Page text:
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To Leave or Not to Leave (a Voicemail Message)

The debate about whether to leave a voicemail message on a cold call is as old as voicemail itself. You all know that leaving a voicemail rarely results in a callback, no matter how great your technique. Statistics found on various sales web sites show a range of five- to ten-percent of voicemails are returned. So even if you are spectacular at your VMs, you might top out at 25-percent call backs. So is it really worth it?

 

I say yes. Definitely. You just need to change your reason and expectations for leaving that message. Instead of expecting a callback, use the voicemail as a friendly, personal, targeted billboard. If you do it right, the next time the person sees or hears your name, they’ll have some kind of positive brand recognition.

 

1) Short is best. Ten to twenty seconds is plenty. And you still need to capture attention in the very first seconds. This is even more important with a voicemail because people are more quick to hang up than in person.

2) Gather intelligence. Listen to the target and make note of their cadence, their level of formality, the pronunciation of their name, and any other details you might be able to pick up.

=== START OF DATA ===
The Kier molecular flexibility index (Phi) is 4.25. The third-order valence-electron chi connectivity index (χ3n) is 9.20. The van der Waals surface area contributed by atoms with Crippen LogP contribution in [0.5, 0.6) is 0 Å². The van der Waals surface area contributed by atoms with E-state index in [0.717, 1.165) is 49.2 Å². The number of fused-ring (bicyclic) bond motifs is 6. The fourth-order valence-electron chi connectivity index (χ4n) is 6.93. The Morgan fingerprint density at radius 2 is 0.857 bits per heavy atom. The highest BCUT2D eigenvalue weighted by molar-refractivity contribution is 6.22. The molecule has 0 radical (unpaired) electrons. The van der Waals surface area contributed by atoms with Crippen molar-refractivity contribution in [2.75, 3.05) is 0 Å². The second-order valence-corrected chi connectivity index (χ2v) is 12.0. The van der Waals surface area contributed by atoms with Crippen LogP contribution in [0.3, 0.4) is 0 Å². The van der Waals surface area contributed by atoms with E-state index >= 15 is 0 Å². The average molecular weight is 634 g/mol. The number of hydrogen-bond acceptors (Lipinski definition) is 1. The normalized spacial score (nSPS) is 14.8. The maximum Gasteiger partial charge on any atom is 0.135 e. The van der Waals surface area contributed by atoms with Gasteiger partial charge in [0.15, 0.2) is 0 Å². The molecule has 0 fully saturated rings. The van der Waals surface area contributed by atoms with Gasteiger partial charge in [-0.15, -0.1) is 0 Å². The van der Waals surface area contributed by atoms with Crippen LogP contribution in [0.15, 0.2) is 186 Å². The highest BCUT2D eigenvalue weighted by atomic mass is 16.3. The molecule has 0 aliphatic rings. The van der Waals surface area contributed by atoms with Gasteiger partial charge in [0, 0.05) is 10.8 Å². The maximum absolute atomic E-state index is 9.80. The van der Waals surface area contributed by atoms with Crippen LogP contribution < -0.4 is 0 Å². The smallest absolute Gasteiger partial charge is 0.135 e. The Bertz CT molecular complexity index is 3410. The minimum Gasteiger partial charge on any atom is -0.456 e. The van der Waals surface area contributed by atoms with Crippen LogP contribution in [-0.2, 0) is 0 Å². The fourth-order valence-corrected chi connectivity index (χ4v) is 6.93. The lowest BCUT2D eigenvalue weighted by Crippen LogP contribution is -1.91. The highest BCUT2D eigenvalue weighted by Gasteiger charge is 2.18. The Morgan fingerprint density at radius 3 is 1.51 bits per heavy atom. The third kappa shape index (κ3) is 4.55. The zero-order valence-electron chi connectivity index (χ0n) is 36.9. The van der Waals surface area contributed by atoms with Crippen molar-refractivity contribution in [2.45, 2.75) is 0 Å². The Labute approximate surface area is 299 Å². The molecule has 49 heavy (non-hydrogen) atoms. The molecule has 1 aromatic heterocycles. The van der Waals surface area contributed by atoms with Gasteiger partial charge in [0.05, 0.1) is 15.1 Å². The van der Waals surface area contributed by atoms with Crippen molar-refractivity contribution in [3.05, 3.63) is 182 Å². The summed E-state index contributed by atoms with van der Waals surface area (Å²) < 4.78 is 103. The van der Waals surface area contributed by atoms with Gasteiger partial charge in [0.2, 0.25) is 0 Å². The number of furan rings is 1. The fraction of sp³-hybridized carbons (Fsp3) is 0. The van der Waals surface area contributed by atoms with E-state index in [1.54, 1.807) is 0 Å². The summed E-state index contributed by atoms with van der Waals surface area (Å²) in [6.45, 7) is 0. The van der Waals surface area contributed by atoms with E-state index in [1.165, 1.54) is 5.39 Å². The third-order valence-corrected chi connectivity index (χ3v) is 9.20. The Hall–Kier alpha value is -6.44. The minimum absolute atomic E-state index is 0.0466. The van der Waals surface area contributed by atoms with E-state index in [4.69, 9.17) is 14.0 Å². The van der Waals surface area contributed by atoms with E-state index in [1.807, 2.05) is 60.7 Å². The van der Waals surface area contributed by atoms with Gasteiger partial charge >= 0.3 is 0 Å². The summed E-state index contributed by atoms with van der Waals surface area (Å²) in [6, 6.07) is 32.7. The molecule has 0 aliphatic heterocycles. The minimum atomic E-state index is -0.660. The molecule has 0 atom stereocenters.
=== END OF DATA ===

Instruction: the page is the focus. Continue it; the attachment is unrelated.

3) Take detailed notes. Not just of what message you are leaving, but also of the information you gather about the prospect. Being organized will save you time, duplication and even embarrassment on future calls.

4) Give them a reason to trust you. Instead of asking for a return call, let them know that you will call them at a specific time that week. Then, use your detailed organization to make sure you call at that exact time. Leave another short message, even just to show you are someone they can count on.

5) Be friendly and confident, without sounding arrogant. This is your chance to make a personal impression on your prospect. Know enough about your subject, which you need to do anyway, so that you can pique their interest with a common friend or a researched fact about their needs. A voicemail shouldn’t be your elevator pitch. It should be a quick, natural-sounding, personal billboard. It also can be used to present an email.

 

Change your expectations for the purpose of your voicemails and you will change the outcome of your voicemails. And in the end, you might even be one of the five- to ten-percent who gets a callback.

 

Incite: to stir up or provoke to action